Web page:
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3 Days in Coolum: The Best Hiking on the Sunshine Coast

Breathtaking surrounds don’t need to leave you breathless when walking in nature on the Sunshine Coast.

For starters, you can take a short wander or long hike around our 100km of coastal foreshores that include many world-class beaches with golden sands and picturesque rocky headlands.

But there’s plenty of green behind the gold, too.

Residents and visitors alike can stroll along wide and flat paths through national parks and scenic reserves, cycle along completed parts of the 96km Sunshine Coast Coastal Pathway that stretches from Bells Creek in the south to Tewantin in the north, take in the tranquillity of a myriad waterfalls, make a beeline for coastal and hinterland lookouts or even take relatively easy climbs up mountains to their summits.

And many of the region’s most popular nature walks are in our own backyard in Coolum.

Mt Coolum: 

Mt Coolum is a monolith mountain with an impressive dome shape that rises 208m above sea level. The 800m summit walk is an easy climb for relatively fit people. The reward is the 360-degree panoramas of the coastline, surrounding suburbs and rural landscape. Nearby, the Mt Coolum Boardwalk winds through the Marcoola-Yaroomba Foreshore Bushland Conservation Reserve from Breezeway Street to the beach and is a favourite with wedding photographers for spectacular shots of Mount Coolum and the coastline.

Noosa National Park:

The headland section is one of Australia’s most frequently visited national parks, with easy to access by foot – enjoyed by bushwalkers, nature lovers, picnickers and surfers alike. The 15km of tracks offer short and longer walks (many of which start and end at Noosa Headland day-use area) where you’ll find secluded beaches such as Alexandria Bay, waves crashing into rocks below Hell's Gates, surfers making the most of rolling swell at First Point, millionaires’ row at Sunshine Beach and varying surrounds from rainforest and woodlands to coastal heathlands.

Kondalilla Falls:

Kondalilla National Park near Montville has one of the region’s most accessible waterfalls where Skene Creek drops 90m before snaking its way through the Obi Obi Valley. The whole trail is well-defined and maintained. The shortest walk from the grassed picnic area is the Picnic Creek Circuit (1.7km) to the natural rockpools at the top of Kondalilla Falls. The Kondalilla Falls Circuit (4.7km, including 100 steps) follows the Picnic Creek Circuit down the escarpment, past rock pools and a lookout. Walk through rainforest to the base of the waterfall and continue back up the ridge. You can swim in the rock pools at the top and bottom of the falls – a little chilly but best during the hotter months.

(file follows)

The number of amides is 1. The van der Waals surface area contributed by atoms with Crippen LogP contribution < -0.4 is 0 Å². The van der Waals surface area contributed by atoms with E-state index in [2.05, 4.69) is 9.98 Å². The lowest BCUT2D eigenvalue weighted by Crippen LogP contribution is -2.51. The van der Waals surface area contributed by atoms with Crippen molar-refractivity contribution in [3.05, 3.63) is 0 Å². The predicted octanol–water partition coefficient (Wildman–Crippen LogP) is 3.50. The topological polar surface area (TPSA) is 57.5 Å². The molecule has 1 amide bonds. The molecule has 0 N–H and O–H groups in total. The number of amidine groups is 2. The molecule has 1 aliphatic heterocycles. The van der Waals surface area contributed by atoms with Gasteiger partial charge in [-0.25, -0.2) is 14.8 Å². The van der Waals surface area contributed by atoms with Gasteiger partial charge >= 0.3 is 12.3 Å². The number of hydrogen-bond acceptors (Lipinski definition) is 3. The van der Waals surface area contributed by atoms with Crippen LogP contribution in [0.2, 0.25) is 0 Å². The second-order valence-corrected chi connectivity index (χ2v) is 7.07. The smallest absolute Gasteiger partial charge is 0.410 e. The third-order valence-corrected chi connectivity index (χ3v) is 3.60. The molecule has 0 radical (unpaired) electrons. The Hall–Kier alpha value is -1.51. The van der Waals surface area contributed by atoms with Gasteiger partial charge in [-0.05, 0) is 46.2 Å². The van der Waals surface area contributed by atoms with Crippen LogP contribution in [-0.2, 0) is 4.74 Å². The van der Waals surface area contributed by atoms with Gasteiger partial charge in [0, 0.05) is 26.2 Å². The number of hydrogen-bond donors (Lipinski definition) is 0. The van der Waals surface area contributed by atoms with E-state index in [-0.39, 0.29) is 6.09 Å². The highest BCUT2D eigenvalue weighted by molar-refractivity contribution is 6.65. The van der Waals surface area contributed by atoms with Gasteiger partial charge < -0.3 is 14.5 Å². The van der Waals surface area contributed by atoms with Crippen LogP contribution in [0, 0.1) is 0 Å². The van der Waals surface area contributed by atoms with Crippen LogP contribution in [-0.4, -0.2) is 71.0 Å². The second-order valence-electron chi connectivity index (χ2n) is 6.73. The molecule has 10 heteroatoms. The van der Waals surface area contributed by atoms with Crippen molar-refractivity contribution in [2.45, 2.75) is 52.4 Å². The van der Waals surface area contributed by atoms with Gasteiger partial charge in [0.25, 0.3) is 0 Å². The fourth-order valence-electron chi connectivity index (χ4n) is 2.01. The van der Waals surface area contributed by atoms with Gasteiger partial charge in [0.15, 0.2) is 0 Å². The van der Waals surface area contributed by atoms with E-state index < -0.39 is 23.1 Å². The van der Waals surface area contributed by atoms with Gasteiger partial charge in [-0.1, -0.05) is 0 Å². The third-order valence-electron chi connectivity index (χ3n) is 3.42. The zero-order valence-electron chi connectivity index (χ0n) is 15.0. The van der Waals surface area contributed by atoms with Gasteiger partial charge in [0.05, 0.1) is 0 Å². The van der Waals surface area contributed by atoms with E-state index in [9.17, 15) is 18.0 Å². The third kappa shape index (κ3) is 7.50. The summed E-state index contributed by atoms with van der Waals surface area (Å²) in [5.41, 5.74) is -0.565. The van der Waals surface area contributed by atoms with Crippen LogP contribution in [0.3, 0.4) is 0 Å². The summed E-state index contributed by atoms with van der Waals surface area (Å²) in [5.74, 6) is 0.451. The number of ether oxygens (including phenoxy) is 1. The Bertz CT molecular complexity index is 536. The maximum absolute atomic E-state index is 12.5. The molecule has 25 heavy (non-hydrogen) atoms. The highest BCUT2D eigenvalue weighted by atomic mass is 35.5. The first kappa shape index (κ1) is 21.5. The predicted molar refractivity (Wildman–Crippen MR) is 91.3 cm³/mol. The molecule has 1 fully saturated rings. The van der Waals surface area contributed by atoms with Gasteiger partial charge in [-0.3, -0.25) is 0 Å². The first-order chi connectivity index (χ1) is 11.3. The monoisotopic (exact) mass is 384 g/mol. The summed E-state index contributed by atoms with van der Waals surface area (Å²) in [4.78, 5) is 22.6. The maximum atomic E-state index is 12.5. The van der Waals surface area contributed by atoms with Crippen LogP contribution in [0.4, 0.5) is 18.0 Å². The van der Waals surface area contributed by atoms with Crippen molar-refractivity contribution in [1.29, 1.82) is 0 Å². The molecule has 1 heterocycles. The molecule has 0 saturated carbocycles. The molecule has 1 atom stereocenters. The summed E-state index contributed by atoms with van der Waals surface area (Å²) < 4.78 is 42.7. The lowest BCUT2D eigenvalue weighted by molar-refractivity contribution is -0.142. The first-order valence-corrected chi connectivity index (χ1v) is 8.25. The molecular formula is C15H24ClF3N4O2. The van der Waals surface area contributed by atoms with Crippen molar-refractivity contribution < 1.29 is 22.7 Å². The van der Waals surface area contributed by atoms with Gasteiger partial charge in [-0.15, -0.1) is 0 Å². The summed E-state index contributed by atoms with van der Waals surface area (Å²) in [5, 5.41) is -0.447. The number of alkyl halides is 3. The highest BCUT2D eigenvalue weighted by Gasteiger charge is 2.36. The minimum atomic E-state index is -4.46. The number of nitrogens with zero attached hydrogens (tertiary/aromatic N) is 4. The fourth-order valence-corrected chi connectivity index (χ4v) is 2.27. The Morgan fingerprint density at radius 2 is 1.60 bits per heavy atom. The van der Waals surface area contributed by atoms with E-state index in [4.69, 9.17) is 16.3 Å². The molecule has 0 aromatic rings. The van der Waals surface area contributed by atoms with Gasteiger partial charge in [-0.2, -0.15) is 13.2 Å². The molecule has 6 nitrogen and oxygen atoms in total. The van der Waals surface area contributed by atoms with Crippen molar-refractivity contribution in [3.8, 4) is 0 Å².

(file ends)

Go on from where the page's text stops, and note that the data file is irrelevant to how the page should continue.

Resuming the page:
Glasshouse Mountains:

For slightly more adventure, try a hike to the top of one of the craggy peaks of the Glass House Mountains. The sixth tallest of the group of volcanic plugs at 253m, Mount Ngungun has a 2.8km, well-defined, Grade 4 summit walking track that is worth the climb for Instagram-able views of Tibrogargan, Coonowrin and Beerwah mountains. You’ll need to be moderately fit but there’s plenty to stop and look at to catch your breath along the way, including the forest vegetation, a rock overhang and caves. While in the area, drive to the Glass House Mountains Lookout and Picnic Area for an outlook over the peaks, Caloundra, Maroochydore, Brisbane and Moreton Island.

Point Cartwright:

This area marks the extreme north of the 9km of Kawana Waters beach (with Currimundi Lake to the south) – one of the Sunshine Coast’s longest stretches of sand. Head up part of the Coastal Pathway boardwalk overlooking the ocean or the La Balsa Park footpath past trawlers and boats in the marina. Whether you head up to the lighthouse on the cliff or out along the flat path of the rock groyne wall to the beacon at the river mouth, you’ll find spectacular vistas of Mooloolaba, Mount Coolum to the north and Kawana Waters to the south.

Mary Cairncross Scenic Reserve:

When locals want to impress visitors, they take them to this Maleny treasure on the Blackall Range. Sit at picnic tables across from the Glasshouse Mountains tableau, meander the boardwalk that covers some of the 55ha of subtropical rainforest, learn about all the flora and fauna at the Rainforest Discovery Centre, kick a football in the park, or grab a bite at the on-site cafe.

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